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Tertiary Floras of India and Their Bearing on the Historical Geology of the Region

Rajendra N. Lakhanpal
Taxon
Vol. 19, No. 5 (Oct., 1970), pp. 675-694
DOI: 10.2307/1219280
Stable URL: http://www.jstor.org/stable/1219280
Page Count: 20
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Tertiary Floras of India and Their Bearing on the Historical Geology of the Region
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Abstract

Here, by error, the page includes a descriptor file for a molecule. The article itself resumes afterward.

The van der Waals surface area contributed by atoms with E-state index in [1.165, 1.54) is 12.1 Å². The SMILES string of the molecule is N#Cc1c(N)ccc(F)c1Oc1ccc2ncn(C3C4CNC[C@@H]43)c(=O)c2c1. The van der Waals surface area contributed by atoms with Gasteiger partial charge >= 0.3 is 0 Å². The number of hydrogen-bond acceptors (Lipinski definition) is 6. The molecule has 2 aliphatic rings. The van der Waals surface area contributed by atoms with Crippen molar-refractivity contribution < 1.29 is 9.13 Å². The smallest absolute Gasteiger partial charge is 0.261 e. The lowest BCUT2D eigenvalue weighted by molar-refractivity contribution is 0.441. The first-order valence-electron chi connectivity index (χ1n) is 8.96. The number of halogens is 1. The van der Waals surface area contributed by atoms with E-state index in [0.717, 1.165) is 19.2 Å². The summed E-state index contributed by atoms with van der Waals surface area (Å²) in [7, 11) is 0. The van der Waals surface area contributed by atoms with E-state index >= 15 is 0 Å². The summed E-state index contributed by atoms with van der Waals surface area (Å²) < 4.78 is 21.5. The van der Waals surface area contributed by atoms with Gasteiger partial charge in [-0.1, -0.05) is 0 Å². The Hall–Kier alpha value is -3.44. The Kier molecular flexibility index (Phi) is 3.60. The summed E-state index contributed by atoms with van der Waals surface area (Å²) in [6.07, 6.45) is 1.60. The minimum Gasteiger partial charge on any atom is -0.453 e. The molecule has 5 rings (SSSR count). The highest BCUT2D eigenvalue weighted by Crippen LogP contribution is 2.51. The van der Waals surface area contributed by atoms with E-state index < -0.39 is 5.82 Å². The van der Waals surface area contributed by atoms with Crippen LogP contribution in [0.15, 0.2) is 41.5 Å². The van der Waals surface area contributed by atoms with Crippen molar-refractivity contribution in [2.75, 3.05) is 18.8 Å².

Geologically India is divisible into three units (1) Peninsular, (2) Extra-Peninsular and (3) Indo-Gangetic Plain. The Tertiary floras of India can conveniently be divided into two groups -- Palaeogene and Neogene. As known today, Palaeogene floras are found only in the Peninsular India, while Neogene occur in both the Peninsular and extra-Peninsular regions. They are predominantly tropical floras, made up of genera now largely confined to the Old World. A notable feature of the Indian Palaeogene is the occurrence of a few southern hemisphere taxa which may recall the pre-Cenozoic relationships between India and the Gondwana continents to the south. The London Clay flora shows noticeable general resemblance with the Indian Palaeogene. This feature is discussed taking into account the Tertiary plant fossils known from northern Africa. Phytogeographic comparison is also made with the Malaysian region. It is envisaged that there were large scale migrations and intermingling of floras over Malaysia, India, Arabia and Eastern Africa during Neogene time. Records of Dipterocarpaceae provide significant evidence. Water seems to have been a major factor in controlling the distribution of plants at low latitudes throughout the Cenozoic era. The palaeogeography of India during the Early Eocene and Miocene epochs has been reconstructed on the joint evidence of plant and animal fossils. Much work remains to be done before we shall have a clear understanding of the sources and migrations of the plants which have survived in southern Asia throughout Tertiary times to the present.

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